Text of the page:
Robin Sharma is perhaps most known for his book, “The Monk Who Sold His Ferrari”. However, another offering of his, “The 5 AM Club: Own Your Morning. Elevate Your Life” is generating a lot of buzz at the moment. The book springs from a concept Sharma developed over 20 years ago. After putting it to work and watching it yield fruits for his numerous clients, the author decided to condense the ideas into a book that’d be easily accessible. The book catalogs some of the simplest yet unrecognized skills that could be tapped for greatness in life. Faithful adherence to the principle in the book promises to revamp the productivity and performance level of its adherents.
You’d think that as a previously published author, Sharma would hurriedly put together a book. That was not the case. The author spent four years fine-tuning his ideas, culminating in the book that has now become critically acclaimed the world over.
In this conversation, we examine Robin Sharma’s person and the process that led to the publication of his book. We will also take a dive into “The 5 AM Club: Own Your Morning. Elevate Your Life” unraveling the mystery that has made it a must-have for most history makers.
The larger-than-life Robin Sharma
The “The 5 AM Club” attempts to hinge success on daily habits, specifically on the habit of sleeping and waking up earlier. The book’s idea is that once you begin your day correctly, everything else falls into place. No one embodies what a successful experiment of the book would look like than Robin Sharma.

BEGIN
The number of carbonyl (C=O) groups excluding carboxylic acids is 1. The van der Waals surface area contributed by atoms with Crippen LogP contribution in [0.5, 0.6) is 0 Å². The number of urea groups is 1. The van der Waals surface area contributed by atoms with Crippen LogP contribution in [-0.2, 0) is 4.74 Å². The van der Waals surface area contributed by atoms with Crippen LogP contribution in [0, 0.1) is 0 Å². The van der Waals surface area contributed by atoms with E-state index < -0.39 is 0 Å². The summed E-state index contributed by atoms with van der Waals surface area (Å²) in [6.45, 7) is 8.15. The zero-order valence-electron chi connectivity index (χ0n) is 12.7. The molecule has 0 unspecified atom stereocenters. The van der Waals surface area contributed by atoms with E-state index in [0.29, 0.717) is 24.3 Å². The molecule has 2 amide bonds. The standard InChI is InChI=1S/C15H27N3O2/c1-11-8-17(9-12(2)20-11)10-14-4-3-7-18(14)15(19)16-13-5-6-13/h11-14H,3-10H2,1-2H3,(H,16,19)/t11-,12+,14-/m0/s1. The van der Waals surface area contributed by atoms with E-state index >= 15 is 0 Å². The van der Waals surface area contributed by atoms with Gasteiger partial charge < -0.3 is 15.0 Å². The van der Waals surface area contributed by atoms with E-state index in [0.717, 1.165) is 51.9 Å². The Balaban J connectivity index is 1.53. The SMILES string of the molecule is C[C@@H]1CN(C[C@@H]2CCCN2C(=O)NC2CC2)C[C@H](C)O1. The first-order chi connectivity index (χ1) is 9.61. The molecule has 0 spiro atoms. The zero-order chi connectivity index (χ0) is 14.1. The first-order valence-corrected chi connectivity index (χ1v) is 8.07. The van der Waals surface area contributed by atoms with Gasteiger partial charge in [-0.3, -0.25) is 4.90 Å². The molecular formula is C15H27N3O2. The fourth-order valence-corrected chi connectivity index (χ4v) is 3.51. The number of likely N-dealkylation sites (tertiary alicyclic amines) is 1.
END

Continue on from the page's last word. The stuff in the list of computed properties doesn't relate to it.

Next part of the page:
Robin Sharma is a Canadian of Indian descent. He was born in Uganda but grew up in Canada, where he had his early education up to his graduate studies. He initially started out as a litigation lawyer. He decided to resign at the age of 25, and then self-published his first book, “The Monk Who Sold His Ferrari”. Folks often do not realize the umbrage it would have taken the young Sharma to make such a big move. He would first have had to believe in the book’s promise and further that other people would come to hold the same belief, even to the point of paying to read the book. He was right. Sales of the book and its popularity grew when the book was picked up by the publishing house Harper Collins. From that point, Sharma became a household name. He has since written no less than 14 books. Also, he is a leadership coach and expert, helping his clients live their best lives.
Sharma has enjoyed extraordinary success since his days of self-publishing. Apart from his books that have been widely read by millions of people worldwide, he has also taught his principles to movie stars, billionaires, and the likes. He is regarded as one of the best minds and thought leaders on the subject of leadership. He has spoken at several high-profile events, training the leadership teams of several organizations, including PWC, Oracle, Nike, and Microsoft.
There is no gainsaying the impact Robin Sharma has had on the world and popular culture. His audience of over 40 million individuals doggedly follows the pieces of advice in his books and messages. One constant idea that Dharma has espoused over the years is the possibility of a turnaround by revamping one’s waking habits. In The 5 AM Club,” the author elaborates on this idea, pointing out the specific steps and principles one can take to unravel the latent power locked into great habits. Sharma posits that the “job of the leader is to help disbelievers embrace your vision, the powerless to overcome their weaknesses and the hopeless to develop faith.”
A Snapshot from the pages of “The 5 AM Club”